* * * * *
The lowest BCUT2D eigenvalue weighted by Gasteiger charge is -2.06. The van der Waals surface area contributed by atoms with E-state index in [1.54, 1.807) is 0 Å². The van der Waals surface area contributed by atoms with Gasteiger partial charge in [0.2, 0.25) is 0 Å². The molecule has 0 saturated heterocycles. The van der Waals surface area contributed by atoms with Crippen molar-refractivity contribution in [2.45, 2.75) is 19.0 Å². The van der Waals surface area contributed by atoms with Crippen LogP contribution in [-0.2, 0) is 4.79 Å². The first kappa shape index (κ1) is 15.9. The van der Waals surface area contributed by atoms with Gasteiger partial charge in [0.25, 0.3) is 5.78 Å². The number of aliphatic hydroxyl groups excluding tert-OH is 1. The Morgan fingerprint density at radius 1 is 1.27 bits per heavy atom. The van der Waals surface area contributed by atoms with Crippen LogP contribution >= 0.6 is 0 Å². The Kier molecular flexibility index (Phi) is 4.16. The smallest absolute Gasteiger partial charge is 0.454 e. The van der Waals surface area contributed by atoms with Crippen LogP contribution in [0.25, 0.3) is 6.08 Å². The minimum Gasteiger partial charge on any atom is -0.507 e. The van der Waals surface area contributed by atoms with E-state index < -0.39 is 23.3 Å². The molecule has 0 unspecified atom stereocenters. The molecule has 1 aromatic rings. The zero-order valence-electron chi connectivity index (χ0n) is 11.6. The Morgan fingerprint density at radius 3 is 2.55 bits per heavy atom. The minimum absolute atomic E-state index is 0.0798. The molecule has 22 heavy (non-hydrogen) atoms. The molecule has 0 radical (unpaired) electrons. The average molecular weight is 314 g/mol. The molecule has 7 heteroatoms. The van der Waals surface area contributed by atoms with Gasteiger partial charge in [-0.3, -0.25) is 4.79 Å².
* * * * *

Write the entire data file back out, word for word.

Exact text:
The lowest BCUT2D eigenvalue weighted by Gasteiger charge is -2.06. The van der Waals surface area contributed by atoms with E-state index in [1.54, 1.807) is 0 Å². The van der Waals surface area contributed by atoms with Gasteiger partial charge in [0.2, 0.25) is 0 Å². The molecule has 0 saturated heterocycles. The van der Waals surface area contributed by atoms with Crippen molar-refractivity contribution in [2.45, 2.75) is 19.0 Å². The van der Waals surface area contributed by atoms with Crippen LogP contribution in [-0.2, 0) is 4.79 Å². The first kappa shape index (κ1) is 15.9. The van der Waals surface area contributed by atoms with Gasteiger partial charge in [0.25, 0.3) is 5.78 Å². The number of aliphatic hydroxyl groups excluding tert-OH is 1. The Morgan fingerprint density at radius 1 is 1.27 bits per heavy atom. The van der Waals surface area contributed by atoms with Crippen LogP contribution >= 0.6 is 0 Å². The Kier molecular flexibility index (Phi) is 4.16. The smallest absolute Gasteiger partial charge is 0.454 e. The van der Waals surface area contributed by atoms with Crippen LogP contribution in [0.25, 0.3) is 6.08 Å². The minimum Gasteiger partial charge on any atom is -0.507 e. The van der Waals surface area contributed by atoms with E-state index < -0.39 is 23.3 Å². The molecule has 0 unspecified atom stereocenters. The molecule has 1 aromatic rings. The zero-order valence-electron chi connectivity index (χ0n) is 11.6. The Morgan fingerprint density at radius 3 is 2.55 bits per heavy atom. The minimum absolute atomic E-state index is 0.0798. The molecule has 22 heavy (non-hydrogen) atoms. The molecule has 0 radical (unpaired) electrons. The average molecular weight is 314 g/mol. The molecule has 7 heteroatoms. The van der Waals surface area contributed by atoms with Gasteiger partial charge in [-0.3, -0.25) is 4.79 Å².